Although both Mr. Mitchell and Mr. Dizak were permitted to proceed with their appeals despite defects in the content or service of their notices of appeals, it is risky to count on either waiver by the prosecutor or the exercise of interest of justice jurisdiction by the appellate court. Thus, counsel should first check to insure the accuracy of the information in the notice of appeal and then timely serve the notice, with proof of such service.

If It Is Not In the Stipulated Record It Is Not Before The Appellate Court

In a reminder as to the importance of including key documents in the stipulated record on appeal, the Appellate Division, Fourth Department, in People v Scott (2012 NY Slip Op 01991 [4th Dept 3/16/12]), dismissed a People' appeal which sought to challenge the lower court's dismissal of an indictment pursuant to CPL 30.30, where the record included the lower court's decision, but failed to include the judgment or order dismissing the indictment. As the Court explained,

"[t]he appeal must be dismissed because no judgment or order is included in the record on appeal, and '[n]o appeal lies from a decision' (People v McCarter, 97 AD2d 852)."

Saturday, March 17, 2012

Order to Obtain DNA Doesn't Authorize Police To Use Taser to Acquire DNA

Confronted by the police who had an order to obtain his DNA, Ryan Smith reportedly told the police "You are gonna have to Taser me if you want my DNA." Ans so the police proceeded to use a taser to acquire Mr. Smith's DNA. On appeal Mr. Smith challenged both the legality of the order and the use of the taser. In a 4-1 decision (People v Smith,2012 NY Slip Op 01896 (3/16/2012) the Appellate Division, Fourth Department agreed with Mr. Smith both that there was insufficient notice of the motion to seek DNA testing and that the use of the taser was improper.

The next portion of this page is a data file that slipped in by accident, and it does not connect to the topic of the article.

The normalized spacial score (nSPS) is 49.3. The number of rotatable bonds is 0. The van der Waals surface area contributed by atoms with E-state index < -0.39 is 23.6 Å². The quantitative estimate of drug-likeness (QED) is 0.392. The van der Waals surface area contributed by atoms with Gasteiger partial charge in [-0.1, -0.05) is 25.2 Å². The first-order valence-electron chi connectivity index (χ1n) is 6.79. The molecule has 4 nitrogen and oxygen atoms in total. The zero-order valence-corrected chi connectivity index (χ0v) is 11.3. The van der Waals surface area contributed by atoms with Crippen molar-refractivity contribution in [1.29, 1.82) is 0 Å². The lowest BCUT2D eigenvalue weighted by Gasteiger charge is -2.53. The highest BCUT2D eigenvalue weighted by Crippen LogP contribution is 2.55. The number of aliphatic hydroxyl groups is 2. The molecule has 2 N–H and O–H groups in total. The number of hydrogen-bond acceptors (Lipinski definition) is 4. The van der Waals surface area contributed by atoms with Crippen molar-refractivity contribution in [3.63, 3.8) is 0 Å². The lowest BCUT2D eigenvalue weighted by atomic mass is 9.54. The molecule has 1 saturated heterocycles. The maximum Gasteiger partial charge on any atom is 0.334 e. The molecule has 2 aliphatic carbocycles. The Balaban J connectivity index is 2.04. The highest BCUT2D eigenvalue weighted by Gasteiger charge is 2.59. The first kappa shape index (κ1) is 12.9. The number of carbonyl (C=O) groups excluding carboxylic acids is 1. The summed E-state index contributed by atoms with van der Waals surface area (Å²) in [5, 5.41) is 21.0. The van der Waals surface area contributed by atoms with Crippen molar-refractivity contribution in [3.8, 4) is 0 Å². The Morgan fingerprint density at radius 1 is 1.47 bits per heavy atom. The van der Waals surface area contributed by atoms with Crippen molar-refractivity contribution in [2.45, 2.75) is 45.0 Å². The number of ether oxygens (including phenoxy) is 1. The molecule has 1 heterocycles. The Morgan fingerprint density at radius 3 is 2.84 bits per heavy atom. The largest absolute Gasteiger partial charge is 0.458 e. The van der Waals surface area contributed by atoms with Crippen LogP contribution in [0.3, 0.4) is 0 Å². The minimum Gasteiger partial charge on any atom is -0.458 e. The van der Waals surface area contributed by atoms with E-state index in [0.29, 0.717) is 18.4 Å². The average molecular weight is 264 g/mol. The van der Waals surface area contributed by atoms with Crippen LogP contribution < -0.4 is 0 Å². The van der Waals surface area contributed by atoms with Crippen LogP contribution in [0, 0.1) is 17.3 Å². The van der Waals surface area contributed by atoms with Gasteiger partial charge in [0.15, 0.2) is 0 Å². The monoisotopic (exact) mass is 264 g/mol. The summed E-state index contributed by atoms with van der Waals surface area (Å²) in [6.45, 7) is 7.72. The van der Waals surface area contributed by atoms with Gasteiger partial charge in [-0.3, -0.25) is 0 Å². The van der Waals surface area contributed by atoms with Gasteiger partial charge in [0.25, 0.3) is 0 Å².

Normally, this is the part in which quote from and discuss the decision. But I am very happy to report that Scott Greenfield has returned to blogging at Simple Jusice and has already written this excellent post on the case.

So I will just quote this portion of the decision regarding the use of the taser:
It is undisputed that defendant did not threaten, fight with, or physically resist the officers at any time; rather, he simply refused to open his mouth to allow the officers to obtain a buccal swab. . . We cannot agree with the suppression court that, after 10 to 15 minutes of asking a suspect to comply with a court-ordered buccal swab of which the suspect had no prior knowledge, it is reasonable for the police to tase a nonviolent, handcuffed, and secured defendant in order to force the suspect into submission.

While the People seek to characterize the use of a taser as a "minimal" degree of force and emphasized at the suppression hearing that defendant did not lose consciousness and suffered no visible scarring or injuries, we note that "extreme pain can be inflicted with little or no injury" (Hickey, 12 F3d at 757). The officers who witnessed the tasing incident acknowledged that the use of a taser causes pain and that, upon application of the taser, defendant appeared to be in pain and shouted for the officers to stop using it. Our review of a videotape of the tasing incident supports the conclusion that defendant was in pain upon application of the taser to his bare skin.

Congratulations to Mr. Smith's attorney, Mark Funk, for obtaining this reversal.